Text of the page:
Back in June of 2003 I was at an intellectual dead-end. I knew in my gut that there was something fundamentally wrong about how America, about how my country, was turning out, but I couldn't for the life of me put a finger on it.

So what could I do?

What I could do was dial 1-555-long-distance-information and phone Jim Kunstler at his home somewhere in Shangri-la, New York and ask, in a polite and engaging fashion, Dude, what the f--k is going on?

-- Peak Oil is what the f--k is going on, he replied.

-- And what the f--k is Peak Oil?

-- Start by reading Heinberg. Call me back when you think you understand it.

And so I did. And so here I am.

I was indoctrinated, told what to think, told what the reality was – not gently midwifed through some personal conceiving of a not-as-yet evident truth already nascent within the matrix which I call my soul.

And so what if I had not phoned Jim Kunstler on that day in June of 2003? What if I had not been told – by a prominent writer whom I already read and respected -- to shut up, pay attention, and learn about all of the technical jargon, all of the arcane number-crunching, all of the ineluctable implications of the Second Law of Thermodynamics? I wouldn't have taken Global Peak Oil seriously as an imminent global catastrophe.

So why should anyone else?

For the experience of Global Peak Oil means Peak everything made by oil, and that means Peak more of just about anything than we ever ever ever had before. In terms of total energy, in terms of getting and spending, in terms of the total get-off which we call consumerism, we've never had it so good. In all of human history. And even with three dollars a gallon at the pump and a permanent apocalypse in the Mideast and global climate bakeoff, the total get-off still seems only to be getting better. The party's not over. Not quite yet.

That's what we Americans are experiencing right now, and that's what we have been experiencing (with the occasional holocaust) since our grandparents were born.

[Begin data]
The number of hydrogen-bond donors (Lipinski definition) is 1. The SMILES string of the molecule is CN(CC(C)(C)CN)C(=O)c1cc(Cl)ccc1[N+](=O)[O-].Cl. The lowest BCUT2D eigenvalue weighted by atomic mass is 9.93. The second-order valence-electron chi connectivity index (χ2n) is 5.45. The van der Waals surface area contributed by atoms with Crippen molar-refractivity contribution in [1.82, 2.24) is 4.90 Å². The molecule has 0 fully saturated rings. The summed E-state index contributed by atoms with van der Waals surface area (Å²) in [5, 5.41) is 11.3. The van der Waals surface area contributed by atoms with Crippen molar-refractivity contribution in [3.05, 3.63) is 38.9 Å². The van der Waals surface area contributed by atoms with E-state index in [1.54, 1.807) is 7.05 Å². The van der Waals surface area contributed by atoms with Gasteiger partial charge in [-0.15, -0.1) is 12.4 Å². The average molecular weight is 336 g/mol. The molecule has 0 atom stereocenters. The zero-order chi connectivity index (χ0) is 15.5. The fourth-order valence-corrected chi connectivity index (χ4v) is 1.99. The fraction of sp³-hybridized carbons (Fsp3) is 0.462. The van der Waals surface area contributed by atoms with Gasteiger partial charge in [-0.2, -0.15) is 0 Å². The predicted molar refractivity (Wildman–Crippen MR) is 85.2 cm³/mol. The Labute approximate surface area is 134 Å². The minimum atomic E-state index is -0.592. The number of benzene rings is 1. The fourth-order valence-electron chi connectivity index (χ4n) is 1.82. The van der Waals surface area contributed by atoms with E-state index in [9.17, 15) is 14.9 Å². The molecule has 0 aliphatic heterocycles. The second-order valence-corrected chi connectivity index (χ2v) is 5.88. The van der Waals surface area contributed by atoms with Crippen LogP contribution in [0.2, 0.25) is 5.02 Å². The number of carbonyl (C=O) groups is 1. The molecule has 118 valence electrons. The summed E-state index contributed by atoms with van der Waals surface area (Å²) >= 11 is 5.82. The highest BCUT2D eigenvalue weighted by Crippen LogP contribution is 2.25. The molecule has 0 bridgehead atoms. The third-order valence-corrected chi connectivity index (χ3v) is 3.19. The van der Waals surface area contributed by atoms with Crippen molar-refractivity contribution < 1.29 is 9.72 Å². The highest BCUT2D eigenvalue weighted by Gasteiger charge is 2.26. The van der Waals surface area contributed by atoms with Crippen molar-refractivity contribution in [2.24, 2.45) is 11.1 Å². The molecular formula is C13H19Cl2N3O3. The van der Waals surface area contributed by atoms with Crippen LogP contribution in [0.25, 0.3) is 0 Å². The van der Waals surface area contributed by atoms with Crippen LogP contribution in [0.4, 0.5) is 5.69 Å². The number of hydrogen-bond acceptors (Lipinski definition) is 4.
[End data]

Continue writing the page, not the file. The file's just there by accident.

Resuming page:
It's not too much of a generalization to say that all of our experience indicates eternal material progress. And all of our common-sense and practical knowledge tells us that there will always be more. Even the few remaining hippies, for all of their Buddhist and ecological and Third World sympathies, believe this.

There is therefore no way to persuade any American who has not already (for whatever deep-felt and seemingly spiritual reasons) rejected eternal material progress to believe that the future is going to be about less.

Our message can therefore, until after we pass Peak, never go mainstream. It can never be televised.

Nor can television ever be broadcast outside of the mainstream.

"The revolution will not be televised," nor will television be revolutionized.

For the mainstream which makes television, which makes the Internet and the Interstates, which makes all of our techno-goodies possible, consists of flows of trillions of barrels of oil (seasoned, of course, with fantastic amounts of coal, natural gas, and nukes).

Until we pass Peak, until the Party actually is over, we can warn other Americans not in great numbers but only a few at a time, and not with gentle Socratic teaching but only with urgent indoctrination: You have to listen to me now, we will say, You have to know this.

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John Siman is an editor for and can be reached at jsiman "at" The title of the book he is writing is: Disconnectivities: Witnessing America at Petrocollapse.

* * * * *

Further reading/References:

NPR: Experts Ponder Peak of Global Oil Production
*Listen to this story* - click on the headline to the story using a RealAudio or WindowsMedia player.

Simmons & Company International:

"The maturation of Matt Simmons, energy-industry investment banker and peak oil guru" written by Jan Lundberg, Culture Change Letter #134 - June 24, 2006:

James Howard Kunstler's website:

Richard Heinberg's website including his Museletter: